Ghana was formerly known as the Gold Coast. Ghana got her independence on the 6th March 1957 from the British and become a commonwealth republic on 1 July 1960. The political system of Ghana takes place in a framework of a presidential representative democratic republic.
As a result of this the President of Ghana is both head of the State and Head of Government of a multi-party system. The Ghanaian political system also has the government divided into three different branches, i.e. the Executive, the Legislature and the Judiciary. The parliament is unicameral in nature.

The Constitutional System
The constitution of Ghana was approved on 28th April, 1992, though the country got its freedom long time back on 6th March, 1957. The constitution of Ghana's political system declares Ghana to be a unitary republic with sovereignty residing in the Ghanaian people. it calls for a system of checks and balances, with powers shared between the president, its unicameral parliament, the council of state, and its independent judiciary. The constitution stipulates the concept of power sharing.

Executive Branch
Being a member of the Commonwealth of Nations, the President is the head of the state and also the government. He is the real head of the country with all the power resting in the hands. The president also nominates members subject to approval by Parliament for the post of Council of Ministers. The Vice-president, like the president is also elected for a term of four years.

Legislative Branch
All legislative functions of Ghana's political system are vested in the Parliament. It has a unicameral house with 230 members and a Speaker. The members of the Parliament are popularly elected by Universal Adult Suffrage for a term of four years. Due to the Duverger's law, the political system of Ghana has a two-party system. Elections have been taking place every four years since 1992 alongside the Presidential election, generally on 7 December.

Judicial Branch
The judicial systems of the Ghanaian government are independent from the two other branches of government. The Supreme Court is at the apex with broad powers of judicial review. It has the power to rule on the constitutionality of any legislation or executive action at the request of any aggrieved citizen as it is authorized by the Constitution. This system of hierarchy of courts is largely derived from the British judicial system. The hierarchy is composed of the Supreme Court of Ghana, the Court of Appeal, the High Court of Justice, regional tribunals, and such lower courts or tribunals as Parliament may establish jurisdiction over all civil and criminal matters is held by the court.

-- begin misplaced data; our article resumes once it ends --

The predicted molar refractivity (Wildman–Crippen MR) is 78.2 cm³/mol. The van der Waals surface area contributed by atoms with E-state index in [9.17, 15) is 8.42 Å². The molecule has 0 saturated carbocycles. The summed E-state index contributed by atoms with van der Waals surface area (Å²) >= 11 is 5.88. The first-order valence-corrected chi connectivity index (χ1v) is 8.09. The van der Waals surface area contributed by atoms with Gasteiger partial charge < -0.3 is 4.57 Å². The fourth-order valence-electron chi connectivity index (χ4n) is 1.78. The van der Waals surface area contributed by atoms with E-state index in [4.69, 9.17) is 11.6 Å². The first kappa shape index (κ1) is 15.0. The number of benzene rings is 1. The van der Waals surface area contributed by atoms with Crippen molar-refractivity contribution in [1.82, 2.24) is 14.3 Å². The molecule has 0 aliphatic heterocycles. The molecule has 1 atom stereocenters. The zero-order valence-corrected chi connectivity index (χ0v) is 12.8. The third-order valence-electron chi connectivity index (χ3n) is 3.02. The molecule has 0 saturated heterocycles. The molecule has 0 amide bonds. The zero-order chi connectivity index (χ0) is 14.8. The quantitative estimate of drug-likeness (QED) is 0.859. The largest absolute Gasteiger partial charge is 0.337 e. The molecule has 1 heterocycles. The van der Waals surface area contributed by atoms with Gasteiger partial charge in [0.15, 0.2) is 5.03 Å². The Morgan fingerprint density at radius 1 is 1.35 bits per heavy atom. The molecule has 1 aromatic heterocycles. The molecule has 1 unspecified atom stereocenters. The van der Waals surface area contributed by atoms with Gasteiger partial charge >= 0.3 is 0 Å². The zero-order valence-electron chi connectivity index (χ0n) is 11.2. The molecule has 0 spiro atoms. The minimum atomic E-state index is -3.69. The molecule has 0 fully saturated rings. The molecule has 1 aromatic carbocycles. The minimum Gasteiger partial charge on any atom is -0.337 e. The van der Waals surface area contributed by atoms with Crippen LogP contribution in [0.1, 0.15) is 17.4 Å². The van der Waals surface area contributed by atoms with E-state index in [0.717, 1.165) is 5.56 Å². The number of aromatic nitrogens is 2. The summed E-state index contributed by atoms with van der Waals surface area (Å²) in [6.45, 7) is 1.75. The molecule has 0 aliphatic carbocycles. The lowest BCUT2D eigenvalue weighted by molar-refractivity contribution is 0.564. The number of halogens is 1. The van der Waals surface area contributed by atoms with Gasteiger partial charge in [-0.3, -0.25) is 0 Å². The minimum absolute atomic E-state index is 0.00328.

Four successful elections in 2000, 2004, 2008 and 2012 have strengthened the effectiveness of key national institutions, enhanced investor confidence and anchored the new economy in an environment for positive growth. Ghana has a high-profile peacekeeping role; troops have been deployed in Ivory Coast, Liberia, Sierra Leone and DR Congo.

Ghana is active in the United Nations and many of its specialized agencies, as well as the World Trade Organization, the Nonaligned Movement, the African Union (AU), and the Economic Community of West African States (ECOWAS). Generally, Ghana follows the consensus of the Nonaligned Movement and the AU on economic and political issues that do not directly affect its own interests.

Ghana has played an increasingly active role in sub-regional affairs including prominent roles in ECOWAS and the African Union. Ghana is a critically important peacekeeping partner; it is the largest African peacekeeping contributor nation to multinational peacekeeping operations (PKO) and the sixth-largest among all peacekeeping contributing nations.

Source:, CIA World FactBook,

© 2023 Ghana Houston Chamber of Commerce. All Rights Reserved       Privacy Policy   |  Email